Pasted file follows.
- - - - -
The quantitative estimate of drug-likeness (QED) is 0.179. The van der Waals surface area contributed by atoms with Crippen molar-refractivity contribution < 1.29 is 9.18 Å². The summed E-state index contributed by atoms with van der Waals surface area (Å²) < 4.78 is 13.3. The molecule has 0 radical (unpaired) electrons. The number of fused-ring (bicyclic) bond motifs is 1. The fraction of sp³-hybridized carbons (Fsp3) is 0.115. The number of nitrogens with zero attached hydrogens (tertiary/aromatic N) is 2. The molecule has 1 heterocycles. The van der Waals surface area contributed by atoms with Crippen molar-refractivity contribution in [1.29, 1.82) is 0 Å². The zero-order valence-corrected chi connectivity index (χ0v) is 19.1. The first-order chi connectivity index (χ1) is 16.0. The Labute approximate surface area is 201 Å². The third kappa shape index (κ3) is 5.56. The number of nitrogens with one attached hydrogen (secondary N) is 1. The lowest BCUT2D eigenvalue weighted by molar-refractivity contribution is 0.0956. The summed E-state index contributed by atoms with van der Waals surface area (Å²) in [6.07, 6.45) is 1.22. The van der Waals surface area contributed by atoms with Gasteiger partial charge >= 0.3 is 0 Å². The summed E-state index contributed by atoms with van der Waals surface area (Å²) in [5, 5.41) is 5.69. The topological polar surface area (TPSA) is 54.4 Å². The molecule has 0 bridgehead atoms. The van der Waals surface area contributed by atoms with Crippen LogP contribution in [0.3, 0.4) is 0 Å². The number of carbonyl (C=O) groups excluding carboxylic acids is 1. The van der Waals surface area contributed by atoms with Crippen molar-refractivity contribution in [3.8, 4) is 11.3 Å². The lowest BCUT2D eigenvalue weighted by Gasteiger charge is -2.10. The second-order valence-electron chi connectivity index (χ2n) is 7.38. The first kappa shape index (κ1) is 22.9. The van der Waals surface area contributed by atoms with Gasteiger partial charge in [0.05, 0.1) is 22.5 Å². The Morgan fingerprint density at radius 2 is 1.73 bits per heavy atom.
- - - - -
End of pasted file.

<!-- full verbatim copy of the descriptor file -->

The quantitative estimate of drug-likeness (QED) is 0.179. The van der Waals surface area contributed by atoms with Crippen molar-refractivity contribution < 1.29 is 9.18 Å². The summed E-state index contributed by atoms with van der Waals surface area (Å²) < 4.78 is 13.3. The molecule has 0 radical (unpaired) electrons. The number of fused-ring (bicyclic) bond motifs is 1. The fraction of sp³-hybridized carbons (Fsp3) is 0.115. The number of nitrogens with zero attached hydrogens (tertiary/aromatic N) is 2. The molecule has 1 heterocycles. The van der Waals surface area contributed by atoms with Crippen molar-refractivity contribution in [1.29, 1.82) is 0 Å². The zero-order valence-corrected chi connectivity index (χ0v) is 19.1. The first-order chi connectivity index (χ1) is 16.0. The Labute approximate surface area is 201 Å². The third kappa shape index (κ3) is 5.56. The number of nitrogens with one attached hydrogen (secondary N) is 1. The lowest BCUT2D eigenvalue weighted by molar-refractivity contribution is 0.0956. The summed E-state index contributed by atoms with van der Waals surface area (Å²) in [6.07, 6.45) is 1.22. The van der Waals surface area contributed by atoms with Gasteiger partial charge >= 0.3 is 0 Å². The summed E-state index contributed by atoms with van der Waals surface area (Å²) in [5, 5.41) is 5.69. The topological polar surface area (TPSA) is 54.4 Å². The molecule has 0 bridgehead atoms. The van der Waals surface area contributed by atoms with Crippen LogP contribution in [0.3, 0.4) is 0 Å². The number of carbonyl (C=O) groups excluding carboxylic acids is 1. The van der Waals surface area contributed by atoms with Crippen molar-refractivity contribution in [3.8, 4) is 11.3 Å². The lowest BCUT2D eigenvalue weighted by Gasteiger charge is -2.10. The second-order valence-electron chi connectivity index (χ2n) is 7.38. The first kappa shape index (κ1) is 22.9. The van der Waals surface area contributed by atoms with Gasteiger partial charge in [0.05, 0.1) is 22.5 Å². The Morgan fingerprint density at radius 2 is 1.73 bits per heavy atom.